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I’ve said it before, but every Christmas, family members tell me that I’m difficult to buy for, and every year, they get me amazing gifts. This year, my brother did his research and identified a quality coffee roaster in Portland, Oregon, and got me a gift certificate there. This week, I paid a visit to Jeremy Adams, owner of Cellar Door Coffee.
When I arrived, my attention went straight to Cellar Door‘s stock of coffee gear, and the Aeropress I’ve heard so much about but still didn’t own. Despite it coming with directions, Jeremy was good enough to walk me through the process, taking time to talk through the uniqueness and benefits of this method of brewing coffee. He had some fresh coffee from Bali, Indonesia, and made me a few sips so that I could decide on this brewing method for myself before buying the gear.
A unique coffee to begin with. Freshly roasted. Specially brewed. We were off to a good start. I committed to buy the Aeropress.
I’ll write on the Aeropress in a future post, after I’ve had a chance to play with it, and use both methods that Jeremy walked me through.
Cellar Door Coffee has two roasting machines, a small one in their front retail area, with proper ventilation out above the front of the store, and a large roaster in the basement. The small roaster upstairs allows Jeremy to roast a half-pound to a pound at a time when sampling a new coffee, and before committing to a larger quantity of it as something that will be offered to customers. I’ve come to appreciate the finicky nature of good coffee roasters. It has to pass the test before it’s offered to you.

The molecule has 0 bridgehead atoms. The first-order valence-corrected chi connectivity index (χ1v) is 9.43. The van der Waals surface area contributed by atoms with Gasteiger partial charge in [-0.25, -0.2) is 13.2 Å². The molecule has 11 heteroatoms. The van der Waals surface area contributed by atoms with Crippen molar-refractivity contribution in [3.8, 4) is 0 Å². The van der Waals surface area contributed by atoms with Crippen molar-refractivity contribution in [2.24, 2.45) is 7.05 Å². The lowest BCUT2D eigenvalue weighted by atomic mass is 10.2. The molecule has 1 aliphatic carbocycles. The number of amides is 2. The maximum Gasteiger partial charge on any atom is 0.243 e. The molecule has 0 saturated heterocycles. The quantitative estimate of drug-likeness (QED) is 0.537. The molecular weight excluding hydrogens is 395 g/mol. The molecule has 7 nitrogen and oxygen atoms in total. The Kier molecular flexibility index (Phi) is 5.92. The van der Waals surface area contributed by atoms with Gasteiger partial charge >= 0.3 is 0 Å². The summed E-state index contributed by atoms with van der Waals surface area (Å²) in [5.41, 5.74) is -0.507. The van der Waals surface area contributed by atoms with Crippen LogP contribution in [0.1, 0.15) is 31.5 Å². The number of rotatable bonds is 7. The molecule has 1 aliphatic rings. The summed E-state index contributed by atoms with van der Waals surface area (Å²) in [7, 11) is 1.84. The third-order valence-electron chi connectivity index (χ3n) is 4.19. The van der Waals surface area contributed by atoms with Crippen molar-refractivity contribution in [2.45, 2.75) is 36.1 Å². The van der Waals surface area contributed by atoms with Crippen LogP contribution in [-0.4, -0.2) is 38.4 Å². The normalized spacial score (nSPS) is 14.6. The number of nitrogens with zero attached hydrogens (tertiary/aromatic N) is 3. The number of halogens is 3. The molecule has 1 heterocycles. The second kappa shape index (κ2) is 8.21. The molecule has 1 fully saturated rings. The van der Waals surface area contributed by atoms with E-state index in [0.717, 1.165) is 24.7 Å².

The large roaster and packaging operation in the basement consists of three employees, filling demand for wholesale accounts in the area and for regular retail customers. Jeremy started this five years ago as a home-based business, winning wholesale accounts and developing a presence at farmers’ markets with a quality coffee. It sounded very familiar to my old friend Dave Cook‘s story at Fire Roasted Coffee Company. A year later, Jeremy moved into the shop he manages today.
Part of Jeremy’s tour included introducing me to the flameless afterburner that he built, coupled to his roaster, as a method of reducing pollution for his neighbors. I’ve found this common theme of respect for community in most of the coffee roasters I’ve met to date. Click the image to get Jeremy’s full tour from a previous YouTube video. In it, Jeremy does much better justice to the science and benefit of it, than I can here. In short, this releases less particulates into the air, and uses less natural gas to break down the by-product of roasting coffee.
There are a couple other traits I’m finding in coffee roasters. The first is that while they are intent on raising awareness of social issues related to their craft, they are also quite modest about their own achievements. Jeremy didn’t notice me taking notes from a Certificate of Appreciation hanging in the packaging area, made out to Cellar Door Coffee from Mercy Corps, a community-building not-for-profit that combats suffering, poverty, and oppression.
The second trait is how approachable I’m finding almost any roaster I meet. Not only did Jeremy sit down with me after the tour for as long as I had time, but regular customers all knew him personally. A regular customer named Andy even helped me select the coffee I went home with – a medium-roasted Guatemalan coffee. Andy even made sure I knew how to operate the Aeropress I had in hand.
Another amazing encounter with a craftsperson of this business. Another amazing gift from a family member. Thank you, Jeremy and brother Jacques for making these arrangements behind my back.
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